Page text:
INS Vikrant could have been dismantled in the scrap yard, but India’s first aircraft carrier will be remembered in a memorial unveiled at the traffic island near Mumbai’s Lion Gate.
Western Naval Command’s Flag Officer Commanding-in-Chief Vice Admiral SPS Cheema and Mumbai’s Municipal Commissioner Ajoy Mehta unveiled the memorial on Monday.
The sculpture has been designed and crafted by Arzan Khambatta, a sculptor who is known to bring metal to life.
Commodore (Retd) Medioma Bhada from Vikrant Memorial Forum, an ex-pilot of the carrier who conceived and donated parts of the ship for the sculpture, said the metal needed for the memorial was collected from the decommissioned vessel at the ship breaking yard.
The memorial is a living testimony of gratitude to a majestic ship from those who served on her, as she is the pioneer of Indian Navy's aviation arm. Speaking on the occasion, Vice Admiral SPS Cheema said the country’s first aircraft carrier laid sound foundation for the Navy’s air operations.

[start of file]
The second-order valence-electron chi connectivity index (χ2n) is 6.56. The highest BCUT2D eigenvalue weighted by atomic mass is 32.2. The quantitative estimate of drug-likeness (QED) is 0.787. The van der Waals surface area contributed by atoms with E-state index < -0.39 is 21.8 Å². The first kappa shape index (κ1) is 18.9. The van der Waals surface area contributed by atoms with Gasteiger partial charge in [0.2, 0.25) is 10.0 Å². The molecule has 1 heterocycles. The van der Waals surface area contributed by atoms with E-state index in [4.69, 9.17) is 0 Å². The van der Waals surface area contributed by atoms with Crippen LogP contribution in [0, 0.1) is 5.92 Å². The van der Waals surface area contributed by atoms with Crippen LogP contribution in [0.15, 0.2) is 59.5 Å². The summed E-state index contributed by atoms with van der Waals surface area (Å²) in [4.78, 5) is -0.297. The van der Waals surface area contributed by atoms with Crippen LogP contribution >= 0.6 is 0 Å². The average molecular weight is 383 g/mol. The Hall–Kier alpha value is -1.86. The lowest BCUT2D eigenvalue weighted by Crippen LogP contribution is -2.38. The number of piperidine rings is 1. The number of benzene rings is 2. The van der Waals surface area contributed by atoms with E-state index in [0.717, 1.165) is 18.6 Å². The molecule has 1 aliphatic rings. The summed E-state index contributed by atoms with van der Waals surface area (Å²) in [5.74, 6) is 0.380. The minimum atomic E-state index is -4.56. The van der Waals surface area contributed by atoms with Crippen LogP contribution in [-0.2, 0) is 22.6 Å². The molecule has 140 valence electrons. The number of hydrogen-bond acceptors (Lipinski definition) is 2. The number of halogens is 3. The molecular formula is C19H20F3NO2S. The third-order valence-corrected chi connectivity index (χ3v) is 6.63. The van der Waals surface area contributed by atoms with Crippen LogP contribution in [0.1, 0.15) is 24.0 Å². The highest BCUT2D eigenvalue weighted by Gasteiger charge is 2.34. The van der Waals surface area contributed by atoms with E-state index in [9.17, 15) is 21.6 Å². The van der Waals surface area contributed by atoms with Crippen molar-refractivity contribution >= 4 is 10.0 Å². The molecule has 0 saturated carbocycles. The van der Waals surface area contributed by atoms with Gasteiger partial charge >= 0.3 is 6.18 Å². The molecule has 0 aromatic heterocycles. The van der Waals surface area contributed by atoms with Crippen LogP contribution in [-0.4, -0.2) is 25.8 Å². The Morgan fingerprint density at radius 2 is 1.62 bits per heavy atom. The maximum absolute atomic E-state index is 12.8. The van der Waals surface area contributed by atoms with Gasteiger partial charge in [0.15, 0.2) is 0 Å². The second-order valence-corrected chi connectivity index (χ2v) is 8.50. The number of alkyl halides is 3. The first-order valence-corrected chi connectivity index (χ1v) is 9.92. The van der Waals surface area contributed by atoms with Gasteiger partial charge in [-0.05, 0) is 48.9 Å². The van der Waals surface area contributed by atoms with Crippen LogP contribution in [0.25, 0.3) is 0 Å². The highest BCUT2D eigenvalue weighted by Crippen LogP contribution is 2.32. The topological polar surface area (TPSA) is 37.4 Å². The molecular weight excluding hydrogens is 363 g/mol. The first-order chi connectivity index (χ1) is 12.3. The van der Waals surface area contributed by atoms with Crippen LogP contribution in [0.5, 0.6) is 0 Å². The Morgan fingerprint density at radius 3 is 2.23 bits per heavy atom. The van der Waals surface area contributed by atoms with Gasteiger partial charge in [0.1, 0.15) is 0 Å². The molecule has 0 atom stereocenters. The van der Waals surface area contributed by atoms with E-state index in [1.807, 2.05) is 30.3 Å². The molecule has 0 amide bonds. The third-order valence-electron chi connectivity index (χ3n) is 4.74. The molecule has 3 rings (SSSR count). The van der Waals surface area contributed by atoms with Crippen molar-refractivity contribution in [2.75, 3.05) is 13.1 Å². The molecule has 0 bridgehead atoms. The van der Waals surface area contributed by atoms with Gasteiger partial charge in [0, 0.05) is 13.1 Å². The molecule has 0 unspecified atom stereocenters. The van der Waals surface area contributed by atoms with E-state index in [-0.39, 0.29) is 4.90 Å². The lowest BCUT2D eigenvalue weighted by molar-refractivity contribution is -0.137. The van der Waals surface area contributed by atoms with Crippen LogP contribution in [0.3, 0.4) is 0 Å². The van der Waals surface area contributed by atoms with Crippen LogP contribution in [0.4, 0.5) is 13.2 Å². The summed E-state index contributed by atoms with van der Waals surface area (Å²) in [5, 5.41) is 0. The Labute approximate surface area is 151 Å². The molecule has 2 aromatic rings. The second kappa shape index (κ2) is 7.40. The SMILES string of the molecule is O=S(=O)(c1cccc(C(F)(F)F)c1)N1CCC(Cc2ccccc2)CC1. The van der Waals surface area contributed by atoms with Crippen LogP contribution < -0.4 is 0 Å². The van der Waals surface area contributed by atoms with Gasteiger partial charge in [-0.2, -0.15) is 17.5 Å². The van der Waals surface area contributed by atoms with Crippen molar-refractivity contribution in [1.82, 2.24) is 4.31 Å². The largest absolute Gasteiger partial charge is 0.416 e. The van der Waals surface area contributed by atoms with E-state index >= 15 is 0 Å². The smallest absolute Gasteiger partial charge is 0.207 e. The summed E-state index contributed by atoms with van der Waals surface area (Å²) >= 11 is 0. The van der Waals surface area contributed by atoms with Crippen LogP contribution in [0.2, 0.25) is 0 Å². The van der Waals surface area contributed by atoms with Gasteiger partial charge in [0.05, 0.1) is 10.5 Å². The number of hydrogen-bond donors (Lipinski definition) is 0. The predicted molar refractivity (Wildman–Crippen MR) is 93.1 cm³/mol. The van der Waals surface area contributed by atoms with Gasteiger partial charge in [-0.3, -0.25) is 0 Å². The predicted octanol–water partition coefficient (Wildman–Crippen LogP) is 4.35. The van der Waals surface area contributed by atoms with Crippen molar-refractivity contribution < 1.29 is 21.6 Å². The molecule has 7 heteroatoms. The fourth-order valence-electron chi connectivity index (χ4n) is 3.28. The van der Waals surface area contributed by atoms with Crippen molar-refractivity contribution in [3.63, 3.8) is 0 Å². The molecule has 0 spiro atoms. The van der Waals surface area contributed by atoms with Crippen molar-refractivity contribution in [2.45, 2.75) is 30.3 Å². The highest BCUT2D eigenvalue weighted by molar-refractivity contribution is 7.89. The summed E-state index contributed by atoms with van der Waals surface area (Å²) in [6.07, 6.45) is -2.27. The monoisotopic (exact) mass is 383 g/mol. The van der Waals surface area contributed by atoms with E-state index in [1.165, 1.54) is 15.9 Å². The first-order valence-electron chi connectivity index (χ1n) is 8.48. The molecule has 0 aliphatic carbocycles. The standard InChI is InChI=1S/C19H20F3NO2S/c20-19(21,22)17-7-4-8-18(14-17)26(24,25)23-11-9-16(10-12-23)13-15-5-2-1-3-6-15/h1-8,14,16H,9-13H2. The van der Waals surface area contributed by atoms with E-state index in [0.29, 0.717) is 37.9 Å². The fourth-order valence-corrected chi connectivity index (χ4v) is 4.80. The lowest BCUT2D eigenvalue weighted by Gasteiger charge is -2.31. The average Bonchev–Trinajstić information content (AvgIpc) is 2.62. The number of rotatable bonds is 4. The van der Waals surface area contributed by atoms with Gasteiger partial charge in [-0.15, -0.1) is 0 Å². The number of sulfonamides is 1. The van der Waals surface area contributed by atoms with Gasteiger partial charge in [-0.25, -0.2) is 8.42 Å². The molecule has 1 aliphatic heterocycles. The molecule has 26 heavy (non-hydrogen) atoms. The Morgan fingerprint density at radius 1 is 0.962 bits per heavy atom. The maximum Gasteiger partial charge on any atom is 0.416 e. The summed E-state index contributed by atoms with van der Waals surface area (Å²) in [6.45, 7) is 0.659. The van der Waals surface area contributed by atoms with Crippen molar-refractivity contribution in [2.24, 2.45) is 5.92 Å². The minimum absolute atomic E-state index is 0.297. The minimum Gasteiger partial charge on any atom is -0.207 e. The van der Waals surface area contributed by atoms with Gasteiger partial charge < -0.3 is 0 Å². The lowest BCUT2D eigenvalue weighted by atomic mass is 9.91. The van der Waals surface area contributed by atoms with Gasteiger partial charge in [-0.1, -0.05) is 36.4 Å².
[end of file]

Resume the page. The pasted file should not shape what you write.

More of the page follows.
The lessons learnt on her decks enabled the Navy to fluently integrate the recently inducted aircraft carrier INS Vikramaditya, he added.
History of the ship
Commissioned in 1961 as INS Vikrant, Indian Navy’s first aircraft carrier help bolster India’s naval power in the Indian Ocean region for 36 years until its decommissioning in 1997.
The ship was part of the operations at the Bay of Bengal in the 1971 Indo-Pak war and played a vital role in creation of Bangladesh. Her presence in the Bay of Bengal also enabled the use of carrier-based air power to effectively enforce contraband control promulgated in the country.